Jordan Barbosa’s review published on Letterboxd:
It’s a funny thing that this film takes place smack dab in the middle of the Amazon because Fitzgerald is basically Jeff Bezos. He also resembles any other rich guy with big ideas that wants to force his culture and way of thinking onto others who aren’t nesacarilly asking for it (Elon Musk, Rupert Murdoch... too many, really). He exploits poor workers, destroys the land, and can’t stop talking about his damn upper-class love of opera even though no one cares. He’s the distillation of every out of touch rich guy that claims to know the answer for society’s problems. I mean there’s a scene of Fitzgerald celebrating as his workers are literally crushed to death by the process of production. That’s a pretty blatant metaphor!
(I watched this on Prime btw so I guess I’m a hypocrite. Oh well...)
Of course, he also resembles a tyrant, toxic fandom, and most blatantly an obsessive artist looking to perfect his dream. This would be Herzog himself making what is essentially a sequel to Aguirre, Wrath of God. Both films center around a character played by Klaus Kinski with the obsession of conquering nature and creating something beautiful in its stead. Kinski plays the Herzog analog in both as his filmmaking has the exact same goal. (And while I’m not sure how exploitative he was in making these, I do know it caused some tension. Still need to see Les Blank’s doc to get educated.)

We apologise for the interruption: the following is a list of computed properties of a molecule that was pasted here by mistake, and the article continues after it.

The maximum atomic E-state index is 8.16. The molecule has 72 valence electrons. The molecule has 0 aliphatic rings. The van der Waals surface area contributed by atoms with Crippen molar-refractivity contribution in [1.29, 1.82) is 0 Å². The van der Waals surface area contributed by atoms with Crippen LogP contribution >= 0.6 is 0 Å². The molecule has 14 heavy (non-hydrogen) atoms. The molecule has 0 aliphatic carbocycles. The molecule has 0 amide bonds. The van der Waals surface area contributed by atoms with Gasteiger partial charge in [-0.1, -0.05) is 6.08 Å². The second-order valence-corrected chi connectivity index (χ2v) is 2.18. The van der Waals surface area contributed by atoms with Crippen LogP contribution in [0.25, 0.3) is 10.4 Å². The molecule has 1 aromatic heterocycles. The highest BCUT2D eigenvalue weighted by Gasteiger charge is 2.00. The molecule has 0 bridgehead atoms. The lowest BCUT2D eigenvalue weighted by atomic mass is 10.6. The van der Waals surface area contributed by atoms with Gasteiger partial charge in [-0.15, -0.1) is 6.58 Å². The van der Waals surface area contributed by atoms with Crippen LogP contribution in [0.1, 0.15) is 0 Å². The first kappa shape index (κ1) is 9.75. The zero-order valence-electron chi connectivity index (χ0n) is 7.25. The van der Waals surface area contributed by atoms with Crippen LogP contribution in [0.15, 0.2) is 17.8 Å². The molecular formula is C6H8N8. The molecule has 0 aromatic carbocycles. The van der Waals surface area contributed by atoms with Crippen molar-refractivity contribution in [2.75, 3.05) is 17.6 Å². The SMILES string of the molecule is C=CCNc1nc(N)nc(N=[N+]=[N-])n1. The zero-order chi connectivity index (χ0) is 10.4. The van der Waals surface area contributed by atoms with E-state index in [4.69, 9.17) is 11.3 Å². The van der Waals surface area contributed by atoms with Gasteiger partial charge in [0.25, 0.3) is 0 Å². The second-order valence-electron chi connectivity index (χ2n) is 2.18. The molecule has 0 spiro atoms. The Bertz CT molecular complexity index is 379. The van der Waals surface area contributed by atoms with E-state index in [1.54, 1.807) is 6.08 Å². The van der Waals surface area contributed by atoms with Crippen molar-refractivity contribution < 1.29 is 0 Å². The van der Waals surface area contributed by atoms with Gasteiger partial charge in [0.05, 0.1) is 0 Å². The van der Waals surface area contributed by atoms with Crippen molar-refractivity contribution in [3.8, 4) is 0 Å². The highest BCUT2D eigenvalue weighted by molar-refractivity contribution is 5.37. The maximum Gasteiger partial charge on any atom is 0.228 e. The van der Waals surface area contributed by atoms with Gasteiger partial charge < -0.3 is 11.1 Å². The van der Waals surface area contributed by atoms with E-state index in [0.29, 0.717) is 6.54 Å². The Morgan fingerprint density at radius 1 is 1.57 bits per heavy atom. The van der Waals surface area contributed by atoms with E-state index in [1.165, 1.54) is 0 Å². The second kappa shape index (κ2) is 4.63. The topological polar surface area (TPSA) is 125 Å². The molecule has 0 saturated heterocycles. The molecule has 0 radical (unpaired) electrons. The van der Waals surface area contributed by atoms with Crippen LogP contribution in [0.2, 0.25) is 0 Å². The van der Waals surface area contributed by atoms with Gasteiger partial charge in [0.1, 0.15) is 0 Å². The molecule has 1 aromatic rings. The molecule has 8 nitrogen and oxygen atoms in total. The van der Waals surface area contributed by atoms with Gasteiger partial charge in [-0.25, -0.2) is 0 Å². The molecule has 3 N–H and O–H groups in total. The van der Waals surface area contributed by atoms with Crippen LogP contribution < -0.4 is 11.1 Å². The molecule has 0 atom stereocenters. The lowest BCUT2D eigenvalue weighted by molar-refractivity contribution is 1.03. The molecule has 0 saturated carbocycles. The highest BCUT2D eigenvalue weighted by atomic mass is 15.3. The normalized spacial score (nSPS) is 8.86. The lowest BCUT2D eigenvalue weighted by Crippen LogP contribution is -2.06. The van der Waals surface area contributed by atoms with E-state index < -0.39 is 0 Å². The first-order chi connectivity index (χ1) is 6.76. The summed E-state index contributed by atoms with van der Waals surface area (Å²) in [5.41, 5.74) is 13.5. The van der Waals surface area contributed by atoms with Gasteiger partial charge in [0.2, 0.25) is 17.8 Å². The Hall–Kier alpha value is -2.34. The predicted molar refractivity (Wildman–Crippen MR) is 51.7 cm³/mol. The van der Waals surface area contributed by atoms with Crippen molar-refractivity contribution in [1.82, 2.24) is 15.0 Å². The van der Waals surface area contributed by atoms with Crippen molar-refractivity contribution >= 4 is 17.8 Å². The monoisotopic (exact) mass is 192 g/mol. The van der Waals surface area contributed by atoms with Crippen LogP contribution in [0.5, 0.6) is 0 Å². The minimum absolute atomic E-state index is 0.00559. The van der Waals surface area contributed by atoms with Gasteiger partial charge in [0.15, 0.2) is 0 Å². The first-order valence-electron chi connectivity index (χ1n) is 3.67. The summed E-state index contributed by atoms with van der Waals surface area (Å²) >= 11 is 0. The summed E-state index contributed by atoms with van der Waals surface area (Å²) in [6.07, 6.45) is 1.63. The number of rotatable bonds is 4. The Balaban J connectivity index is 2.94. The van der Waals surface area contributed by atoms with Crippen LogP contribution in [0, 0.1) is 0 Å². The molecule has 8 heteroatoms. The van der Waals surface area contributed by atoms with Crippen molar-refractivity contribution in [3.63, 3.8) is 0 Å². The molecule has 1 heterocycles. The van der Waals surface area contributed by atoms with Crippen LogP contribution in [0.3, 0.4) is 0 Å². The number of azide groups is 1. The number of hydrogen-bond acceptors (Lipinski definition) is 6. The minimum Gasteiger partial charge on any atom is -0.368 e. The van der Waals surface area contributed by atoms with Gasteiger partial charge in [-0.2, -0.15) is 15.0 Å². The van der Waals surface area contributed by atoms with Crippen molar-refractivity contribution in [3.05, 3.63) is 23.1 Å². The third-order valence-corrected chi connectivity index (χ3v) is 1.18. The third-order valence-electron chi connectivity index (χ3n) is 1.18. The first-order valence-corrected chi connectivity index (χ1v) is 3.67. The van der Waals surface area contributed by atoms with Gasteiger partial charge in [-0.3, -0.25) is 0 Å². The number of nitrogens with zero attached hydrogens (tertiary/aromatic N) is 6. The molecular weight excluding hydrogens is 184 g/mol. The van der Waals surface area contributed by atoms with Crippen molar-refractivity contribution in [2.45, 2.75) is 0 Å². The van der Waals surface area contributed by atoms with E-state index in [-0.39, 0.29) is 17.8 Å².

There’s an ideological genius to the entire concept that reveals the nature of society in a chilling way, but as the boat begins to ascend the hill, the film begins to falter. The structure becomes disjointed, making it seem like a dull series of events. And the message of conquest gets jumbled too as it seems like Herzog doesn’t know what to say about Fitzgerald’s journey.
I don’t think Herzog has ever been my favorite of the German New Wave trio (Fassbinder and Wenders are too good), but his exuberance with style and and the camera is always exhilarating to watch. Plus I’ll choose to read the finale of the film not as Fitzgerald “winning” but as a delusional victory. It’s another way he’s much like Aguirre, even though that film the punctuation was much better utilized.